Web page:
Automate Downloading Icons from a Styleguide

Design Delivery
Zeplin acts like a workflow connector between designers and developers. And since this transition looks different for every team, we’re always thinking about how we can help our users customize their Zeplin workflow to their needs and add efficiency wherever possible.
And so, one of the more exciting aspects of my role is answering our users’ questions about customization and helping them explore how to extend their Zeplin workflow with our SDK.
In this blog, I’ll show you a practical example of how your developers can use our SDK to automatically download icons from a Styleguide in Zeplin. This way, in addition to having Styleguides as a central reference for reusable UI elements, developers can also grab elements they need from it quickly.

About Zeplin Styleguides

Using Styleguides in Zeplin means you can reference one resource for all reusable elements and design system components during development — vs. multiple links to different design libraries which might be in different states of readiness and organization.
As your unified reference, your team’s Styleguide will typically contain all of your assets, like icons and other images used throughout your projects. These assets will also be organized alongside other reusable components, such as input elements like selectors, radio buttons, and text fields.
Zeplin Styleguide
When it comes to say, icons, most teams will have dozens or more in their Styleguides. So you might be wondering — do I have to download them all individually? Ideally, there’d be an option to bulk download all of your icons locally so that you can manage them in your app. Along with common naming practices of our icons in our Styleguide and the Zeplin Javascript SDK, we can make this happen!

Getting Started with the Javascript SDK

To get started with using the Javascript SDK, check out our tutorial. Once you are set up with your Personal Access Token set up in your .env file, you’ll be able to continue with the rest of the steps below.

Installing Dependencies

You’ll need Axios for our HTTP request handler. Zeplin’s Javascript SDK actually uses Axios already behind the scenes, but we’re going to supply the SDK with a custom handler that uses axios-rate-limit to help make sure we throttle the requests a bit. The Rate Limit for requests to the Zeplin API is 200 requests per minute per user, so if you’re working on a big project with a lot of screens and assets adding this custom HTTP request handler with rate-limiting built-in will ensure you don’t get blocked by the rate limits.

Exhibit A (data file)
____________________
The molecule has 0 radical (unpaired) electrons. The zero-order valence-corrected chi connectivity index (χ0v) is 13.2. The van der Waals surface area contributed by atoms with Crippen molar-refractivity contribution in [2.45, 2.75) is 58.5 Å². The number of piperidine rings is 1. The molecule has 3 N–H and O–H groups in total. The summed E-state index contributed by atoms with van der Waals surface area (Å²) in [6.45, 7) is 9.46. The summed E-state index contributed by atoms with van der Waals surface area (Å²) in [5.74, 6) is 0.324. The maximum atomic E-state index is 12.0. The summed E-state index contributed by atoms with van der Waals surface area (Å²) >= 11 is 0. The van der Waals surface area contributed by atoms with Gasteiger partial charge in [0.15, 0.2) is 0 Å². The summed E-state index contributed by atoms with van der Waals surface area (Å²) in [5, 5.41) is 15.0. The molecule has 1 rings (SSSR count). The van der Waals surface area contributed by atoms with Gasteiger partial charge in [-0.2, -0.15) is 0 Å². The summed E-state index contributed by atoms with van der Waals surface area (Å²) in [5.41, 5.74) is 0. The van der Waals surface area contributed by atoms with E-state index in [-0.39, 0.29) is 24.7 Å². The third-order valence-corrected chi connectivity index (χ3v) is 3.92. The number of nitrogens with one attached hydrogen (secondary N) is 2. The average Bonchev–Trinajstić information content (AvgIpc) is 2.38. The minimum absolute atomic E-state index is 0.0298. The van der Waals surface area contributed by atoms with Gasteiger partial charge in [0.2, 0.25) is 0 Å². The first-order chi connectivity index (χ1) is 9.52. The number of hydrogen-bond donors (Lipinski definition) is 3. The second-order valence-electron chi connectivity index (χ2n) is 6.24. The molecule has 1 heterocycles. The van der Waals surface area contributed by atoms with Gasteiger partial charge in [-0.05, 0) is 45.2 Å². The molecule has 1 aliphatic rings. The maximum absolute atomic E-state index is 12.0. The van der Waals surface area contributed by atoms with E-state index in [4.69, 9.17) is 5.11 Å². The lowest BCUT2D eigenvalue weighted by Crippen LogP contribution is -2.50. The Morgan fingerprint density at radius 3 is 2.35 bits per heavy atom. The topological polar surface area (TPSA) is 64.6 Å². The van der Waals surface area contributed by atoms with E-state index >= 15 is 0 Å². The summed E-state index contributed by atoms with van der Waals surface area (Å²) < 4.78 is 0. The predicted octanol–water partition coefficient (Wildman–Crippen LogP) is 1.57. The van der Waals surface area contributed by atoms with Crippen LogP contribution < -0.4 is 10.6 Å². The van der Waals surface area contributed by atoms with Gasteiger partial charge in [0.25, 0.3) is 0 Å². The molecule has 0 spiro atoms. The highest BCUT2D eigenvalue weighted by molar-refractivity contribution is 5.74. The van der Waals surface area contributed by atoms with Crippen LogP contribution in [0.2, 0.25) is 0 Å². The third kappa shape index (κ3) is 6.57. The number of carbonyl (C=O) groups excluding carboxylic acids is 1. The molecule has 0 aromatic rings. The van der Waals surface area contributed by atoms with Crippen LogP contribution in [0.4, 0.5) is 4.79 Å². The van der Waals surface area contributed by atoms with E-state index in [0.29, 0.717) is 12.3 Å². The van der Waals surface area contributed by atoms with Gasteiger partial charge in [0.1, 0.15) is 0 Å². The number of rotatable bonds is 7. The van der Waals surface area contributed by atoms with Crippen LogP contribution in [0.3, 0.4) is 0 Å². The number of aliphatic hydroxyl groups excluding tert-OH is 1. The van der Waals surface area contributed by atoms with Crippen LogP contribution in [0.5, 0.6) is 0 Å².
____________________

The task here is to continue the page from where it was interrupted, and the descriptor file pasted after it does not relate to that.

Downloading and writing so many files at a time can be taxing on your system, so, similar to rate limiting, we'll be using the p-limit library to manage the number of concurrent downloads. And you may not want all of the assets, so if you just want to download SVG’s or just the PNG assets, we can give our app some extra options like that using Commander. And since we could be downloading a lot of assets at a time, it would be nice to see the progress in the command line so we’ll be using the Progress library to build that. Finally, we’ll use dotenv to help safely store our personal access token and any other environment variables you might need. If you want to install all of those in one line, here you go!
If you haven’t already, let’s create our file download-styleguide-icons.js and start importing our dependencies.

Configuring Environment

Here, we configure the environment using dotenv to load environment variables from a .env file located in the root directory. Your directory path may vary — the example above is from the repo of other SDK scripts that contains an environment file for other variables needed in those scripts. You can reference .env.example in the repo above for setting up your environment file. The only variable we’ll need for this is PERSONAL_ACCESS_TOKEN.

Initializing a Zeplin Client

This section initializes the Zeplin API client using the personal access token obtained from the environment variables and sets up Axios with rate limiting to prevent exceeding the Zeplin API rate limits, setting a maximum of 200 requests every minute(60000 ms).

Fetching Styleguide Components

Now we’re ready to retrieve the components from the styleguide using the Zeplin SDK’s method components.getStyleguideComponents(). Calling that method will return all components in the styleguide, which isn’t what we want, so we want to filter these results to only include icons. It’s a common naming convention to name icons with a prefix like ic-, icon-, ico-, etc.
Let’s create a simple filter for the results first to only include components that start with a given prefix.
Once we have our filtered list of component objects, we’ll parse through them to get the URL’s for image files to download and then also update the name of the image file for easier referencing once they are stored locally. In the code below, I replaced any slash characters with dashes. Using a slash is common in naming conventions for design system components, but the fs module will interpret these slashes as a nested directory so in order to keep our files in the place we intend, we’ll replace them with a hyphen.